Monday, 18 November 2013

Notes from Eve Abbey ~ November 2013

Peter Milne, our Crime Guru, now retired, recommended a newish series to me. I read The Resistance Man, number 6 in the series. They feature Bruno, Chef de Police, and are set in the Dordogne area of France. The author, Martin Walker, seems to be a retired Brit living happily in that lovely Perigot region of France. Bruno is A Good Guy. He has been a soldier in Kosovo, but now takes care of St Denis, his nice little town, as well as his horses and his various lady friends. They all enjoy a good dinner, so there is plenty of gastroporn. You can even seek out where to buy such delicious cheeses and wines on the website website (notice the English spelling). I think these novels could be called Police Procedurals, French-style. Entertaining reading.

Over the years, there have been various Reading Guides, usually compiled by book trade identities or popular authors. The sort of book which says, “If you like that, you might like this.” A truly novel approach just out is called The Novel Cure by Ella Berthoud and Susan Elderkin. The authors call it a new sort of self-help book and recommend four or five novels each for various unhappy states – such as depression or diarrhoea, gluttony or obesity, etc. It is quite fascinating to see the titles chosen and of course it is a book for dipping into, not to read right through. Nonetheless the summaries of the hundreds of books they suggest will send you off to read some good books you have either missed or forgotten. Have fun!

I always enjoy Australian Biographies and want to especially recommend Stillways: A Memoir by Steve Bisley. You will know him more as a successful actor on both TV and screen, but he now proves he can write as well. This will be an Australian childhood classic. It is set in the 1960s around Wyong, where his parents had a small farm. A violent, unhappy father is not allowed to completely cloud good memories, while his adolescent adventures at high school will be required reading for young men, and girls as well. The story ends when he gets his first job, and I hope he will continue his memoirs.

If you are an admirer of Imre Kertesz, winner of the 2002 Nobel Prize for Literature, you will be interested in Dossier K. This is a memoir translated from Hungarian by Tim Wilkinson. The book came out of his in-depth conversations with his editor, Zoltan Hafner, in 2003 and 2004. Kertesz’s book Fateless (aka Fatelessness), an account of a puzzled, 14-year-old Jewish boy taken to Auschwitz, is considered to be Holocaust recording equal to Primo Levi. I see we even have a copy of Fateless available in Hungarian (Sorstalansag) upstairs in Language Book Centre.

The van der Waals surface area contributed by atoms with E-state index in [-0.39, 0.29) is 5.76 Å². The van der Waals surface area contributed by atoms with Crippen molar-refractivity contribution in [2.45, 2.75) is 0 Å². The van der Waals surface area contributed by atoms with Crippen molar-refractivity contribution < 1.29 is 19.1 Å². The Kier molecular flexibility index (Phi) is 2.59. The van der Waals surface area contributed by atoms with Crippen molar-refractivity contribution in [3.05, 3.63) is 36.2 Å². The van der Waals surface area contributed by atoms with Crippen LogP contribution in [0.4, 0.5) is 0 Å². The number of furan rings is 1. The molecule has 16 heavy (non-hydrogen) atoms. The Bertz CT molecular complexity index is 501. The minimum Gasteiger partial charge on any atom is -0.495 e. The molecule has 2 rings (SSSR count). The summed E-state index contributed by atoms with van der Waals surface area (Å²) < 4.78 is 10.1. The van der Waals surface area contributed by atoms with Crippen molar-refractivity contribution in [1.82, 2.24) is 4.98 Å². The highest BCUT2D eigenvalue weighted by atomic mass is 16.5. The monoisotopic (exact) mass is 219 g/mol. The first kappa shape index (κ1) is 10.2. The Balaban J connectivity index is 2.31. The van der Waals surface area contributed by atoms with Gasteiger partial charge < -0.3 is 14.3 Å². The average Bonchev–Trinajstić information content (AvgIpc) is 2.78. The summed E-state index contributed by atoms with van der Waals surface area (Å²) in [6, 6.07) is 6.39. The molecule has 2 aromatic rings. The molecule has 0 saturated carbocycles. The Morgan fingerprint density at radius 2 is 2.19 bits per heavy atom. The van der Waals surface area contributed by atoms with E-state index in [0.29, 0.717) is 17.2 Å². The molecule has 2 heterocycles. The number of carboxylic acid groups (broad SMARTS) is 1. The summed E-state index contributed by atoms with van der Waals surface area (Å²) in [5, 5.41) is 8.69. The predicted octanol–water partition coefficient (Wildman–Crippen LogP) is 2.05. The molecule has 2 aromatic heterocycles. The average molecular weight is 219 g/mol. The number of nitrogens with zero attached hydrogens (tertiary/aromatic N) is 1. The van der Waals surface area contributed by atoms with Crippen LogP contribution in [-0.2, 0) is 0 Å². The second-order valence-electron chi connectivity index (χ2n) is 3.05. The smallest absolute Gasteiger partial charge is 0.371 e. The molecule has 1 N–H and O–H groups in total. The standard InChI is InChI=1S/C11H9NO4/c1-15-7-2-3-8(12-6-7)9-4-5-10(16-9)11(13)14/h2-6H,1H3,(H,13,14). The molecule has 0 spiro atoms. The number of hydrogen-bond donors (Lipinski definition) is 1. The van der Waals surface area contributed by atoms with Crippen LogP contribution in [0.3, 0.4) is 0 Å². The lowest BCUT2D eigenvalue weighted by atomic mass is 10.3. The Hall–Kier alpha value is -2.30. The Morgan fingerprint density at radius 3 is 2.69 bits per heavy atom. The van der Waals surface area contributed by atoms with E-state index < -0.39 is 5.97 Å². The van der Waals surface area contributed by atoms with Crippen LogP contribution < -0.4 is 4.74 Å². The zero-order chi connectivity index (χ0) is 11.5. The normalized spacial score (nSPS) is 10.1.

We have lots of fans of Historical Crime at Abbey’s, especially those written by Elizabeth Peters, who recently died. Her most famous character is Amelia Peabody, a Victorian pyramid explorer who is rather like the author, a frustrated Egyptologist. The author is also known as Barbara Michaels when she writes modern thrillers. She had to use two pen-names to avoid being called prolific, which can be rather looked down upon, but she had a talent to tell a good story with authentic background. Try The Serpent on the Crown.

Ann Leahy, a previous manager of Abbey’s and previous editor of the Abbey’s Advocate, came to see me for lunch recently. I gave her a copy of Friends in High Places, one of Donna Leon’s excellent detective stories set in Venice. Glad to hear she is now hooked. There are at least twenty-one titles and I notice we have some titles in French or Spanish upstairs in Language Book Centre.

I hardly need to remind you that Abbey’s is a special sort of bookshop, but if I did it would be proved by the fact that one of our bestsellers has been Hobbitus Ille: The Latin Hobbit by J R R Tolkien and Mark Walker. This is for old or young, and for a new student of Latin or a real Latin scholar. Everyone will get something different out of it.

Another area where Abbey’s is different is Literary Criticism. When I recently read Rosencrantz and Guildenstern are Dead before going to see the play at the Sydney Theatre, I also read a Faber Critical Guide to Tom Stoppard, which had wonderful insights and textual comparisons, as well as the text (and the same for Arcadia, Travesties and Jumpers). Our section holds large reference titles, as well as small genre notebooks and essays, followed by criticism of individual authors, including all of the Cambridge Companion to.... individual authors (and subjects too). Such as The Cambridge Companion to Moliere or The Cambridge Companion to Allegory. David tells me that there is even a Cambridge Companion to Horseracing!

View the range of Cambridge Companions in stock.

Keep well! Eve

Buy these books at Abbey's (131 York Street Sydney) ~ An Aladdin's cave for readers

Abbey's ~ An Aladdin's cave for readers

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